Holy Mountain, Sacred Hill, Ysgyryd Fawr in Welsh – ‘ysgyryd’ meaning shattered or split – or simply The Skirrid, this mini mount goes by many names, hinting at its extensive and intriguing past.
The land surrounding the hill has long been considered holy and fertile – according to one ancient legend, a powerful landslide hit it the moment Christ was crucified on the cross – and religious pilgrimages have been made to the summit for centuries. Enjoy a 5km circular walk to the summit of this spooky hill, which offers dramatic views across the surrounding countryside with the Blorenge hill in the distance.
The Skirrid stands at 486m, but the route’s relatively short distance means the journey can be done in a morning. Stop for lunch at the equally notorious Skirrid Mountain Inn, the site of many a ghostly encounter. You can also stay a night, if you dare.
The Skirrid Mountain Inn
For those seeking refreshments at the end of an energetic walk, pay a visit to The Skirrid Mountain Inn at nearby Llanvihangel Crucorney. Reputed to be Wales’ oldest and most haunted public house, the inn has a bloodthirsty history. Dating back more than 900 years to the Norman Conquest in the 11th century, the inn was once used as a courthouse and execution place, with the original hanging beam still remaining. The last hanging was thought to have taken place at the inn by order of Oliver Cromwell for the crime of sheep stealing. Many ghost stories surround the inn, but today you’re more likely to be greeted with a roaring fire, a selection of local ales and hearty pub grub.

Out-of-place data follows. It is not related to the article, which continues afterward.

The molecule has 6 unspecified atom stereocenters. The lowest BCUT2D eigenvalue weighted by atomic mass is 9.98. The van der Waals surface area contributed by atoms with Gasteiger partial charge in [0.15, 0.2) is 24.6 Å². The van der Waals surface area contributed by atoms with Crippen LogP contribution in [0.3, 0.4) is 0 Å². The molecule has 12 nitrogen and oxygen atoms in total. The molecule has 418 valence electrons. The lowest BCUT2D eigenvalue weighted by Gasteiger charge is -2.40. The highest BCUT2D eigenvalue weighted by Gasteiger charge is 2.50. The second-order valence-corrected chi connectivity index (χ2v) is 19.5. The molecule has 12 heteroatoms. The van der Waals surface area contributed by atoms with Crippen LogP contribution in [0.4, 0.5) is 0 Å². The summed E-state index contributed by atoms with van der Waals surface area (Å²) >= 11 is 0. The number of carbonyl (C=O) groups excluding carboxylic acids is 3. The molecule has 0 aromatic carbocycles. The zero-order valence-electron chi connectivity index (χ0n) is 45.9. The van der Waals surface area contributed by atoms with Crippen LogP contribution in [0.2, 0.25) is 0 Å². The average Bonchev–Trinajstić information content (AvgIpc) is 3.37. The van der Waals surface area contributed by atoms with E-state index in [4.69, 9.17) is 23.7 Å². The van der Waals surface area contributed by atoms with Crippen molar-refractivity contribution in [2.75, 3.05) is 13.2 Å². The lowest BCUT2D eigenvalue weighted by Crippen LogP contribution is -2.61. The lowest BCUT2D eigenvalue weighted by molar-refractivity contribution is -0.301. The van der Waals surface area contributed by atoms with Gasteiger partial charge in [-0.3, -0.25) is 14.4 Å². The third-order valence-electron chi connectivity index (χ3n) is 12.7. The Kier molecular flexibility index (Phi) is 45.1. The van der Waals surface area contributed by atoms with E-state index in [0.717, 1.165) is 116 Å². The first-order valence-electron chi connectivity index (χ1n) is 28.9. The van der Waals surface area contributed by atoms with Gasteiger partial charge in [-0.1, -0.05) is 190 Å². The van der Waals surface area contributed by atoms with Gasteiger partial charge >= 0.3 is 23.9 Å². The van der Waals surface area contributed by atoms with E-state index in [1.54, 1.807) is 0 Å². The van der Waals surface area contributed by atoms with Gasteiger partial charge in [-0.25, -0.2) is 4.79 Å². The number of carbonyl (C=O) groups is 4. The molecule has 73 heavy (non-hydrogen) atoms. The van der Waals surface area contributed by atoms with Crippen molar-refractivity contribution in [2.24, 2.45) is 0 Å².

Fort for thought
Starting at the car park on the B4521, head along a signposted footpath towards Caer Wood. Keep going to pass over a stile at the top of the gravel track. Continue on the path uphill through Skirrid Wood to reach a gate at the far side of the trees. Turn left here and follow the more open hillside footpath clockwise, passing the ruins of an Iron-Age hill fort.
As you reach the end of the ridge, take a grassy footpath to the right and begin the steep ascent to the summit trig point, passing the remains of St Michael’s Chapel, which dates to the medieval era. Sugar Loaf and Blorenge can be viewed from the peak, along with the market town of Abergavenny.
Descend on a footpath on the eastern side of the ridge. After 1.5km you’ll reach a signpost directing you back along the opposite side of Caer Wood to return to the car park.
Click on the map before for an interactive version of the route.
Main image ©Getty